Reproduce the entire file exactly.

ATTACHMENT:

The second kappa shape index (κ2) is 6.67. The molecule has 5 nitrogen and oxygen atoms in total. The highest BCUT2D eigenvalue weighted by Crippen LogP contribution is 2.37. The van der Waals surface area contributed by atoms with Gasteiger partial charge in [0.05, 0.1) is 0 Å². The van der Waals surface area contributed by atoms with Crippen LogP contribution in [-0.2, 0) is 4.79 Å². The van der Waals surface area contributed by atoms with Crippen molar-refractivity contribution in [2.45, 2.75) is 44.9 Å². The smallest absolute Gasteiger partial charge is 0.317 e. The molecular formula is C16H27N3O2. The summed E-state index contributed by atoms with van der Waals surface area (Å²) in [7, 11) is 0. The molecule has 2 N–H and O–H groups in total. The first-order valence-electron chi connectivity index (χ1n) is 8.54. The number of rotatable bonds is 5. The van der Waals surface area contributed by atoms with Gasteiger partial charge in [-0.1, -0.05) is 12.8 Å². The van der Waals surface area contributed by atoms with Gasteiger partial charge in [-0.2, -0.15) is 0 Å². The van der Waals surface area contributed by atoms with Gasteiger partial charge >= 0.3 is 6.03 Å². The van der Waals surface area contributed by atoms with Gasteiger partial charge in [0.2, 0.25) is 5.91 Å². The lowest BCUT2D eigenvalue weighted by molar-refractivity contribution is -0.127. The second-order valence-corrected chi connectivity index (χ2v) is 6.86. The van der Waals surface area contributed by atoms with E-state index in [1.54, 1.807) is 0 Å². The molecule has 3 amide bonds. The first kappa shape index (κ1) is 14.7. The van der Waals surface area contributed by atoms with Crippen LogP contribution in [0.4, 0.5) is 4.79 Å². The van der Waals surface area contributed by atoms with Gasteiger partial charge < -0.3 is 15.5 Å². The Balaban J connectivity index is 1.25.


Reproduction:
The second kappa shape index (κ2) is 6.67. The molecule has 5 nitrogen and oxygen atoms in total. The highest BCUT2D eigenvalue weighted by Crippen LogP contribution is 2.37. The van der Waals surface area contributed by atoms with Gasteiger partial charge in [0.05, 0.1) is 0 Å². The van der Waals surface area contributed by atoms with Crippen LogP contribution in [-0.2, 0) is 4.79 Å². The van der Waals surface area contributed by atoms with Crippen molar-refractivity contribution in [2.45, 2.75) is 44.9 Å². The smallest absolute Gasteiger partial charge is 0.317 e. The molecular formula is C16H27N3O2. The summed E-state index contributed by atoms with van der Waals surface area (Å²) in [7, 11) is 0. The molecule has 2 N–H and O–H groups in total. The first-order valence-electron chi connectivity index (χ1n) is 8.54. The number of rotatable bonds is 5. The van der Waals surface area contributed by atoms with Gasteiger partial charge in [-0.1, -0.05) is 12.8 Å². The van der Waals surface area contributed by atoms with Gasteiger partial charge in [-0.2, -0.15) is 0 Å². The van der Waals surface area contributed by atoms with Gasteiger partial charge >= 0.3 is 6.03 Å². The van der Waals surface area contributed by atoms with Gasteiger partial charge in [0.2, 0.25) is 5.91 Å². The lowest BCUT2D eigenvalue weighted by molar-refractivity contribution is -0.127. The second-order valence-corrected chi connectivity index (χ2v) is 6.86. The van der Waals surface area contributed by atoms with E-state index in [1.54, 1.807) is 0 Å². The molecule has 3 amide bonds. The first kappa shape index (κ1) is 14.7. The van der Waals surface area contributed by atoms with Crippen LogP contribution in [0.4, 0.5) is 4.79 Å². The van der Waals surface area contributed by atoms with Gasteiger partial charge < -0.3 is 15.5 Å². The Balaban J connectivity index is 1.25.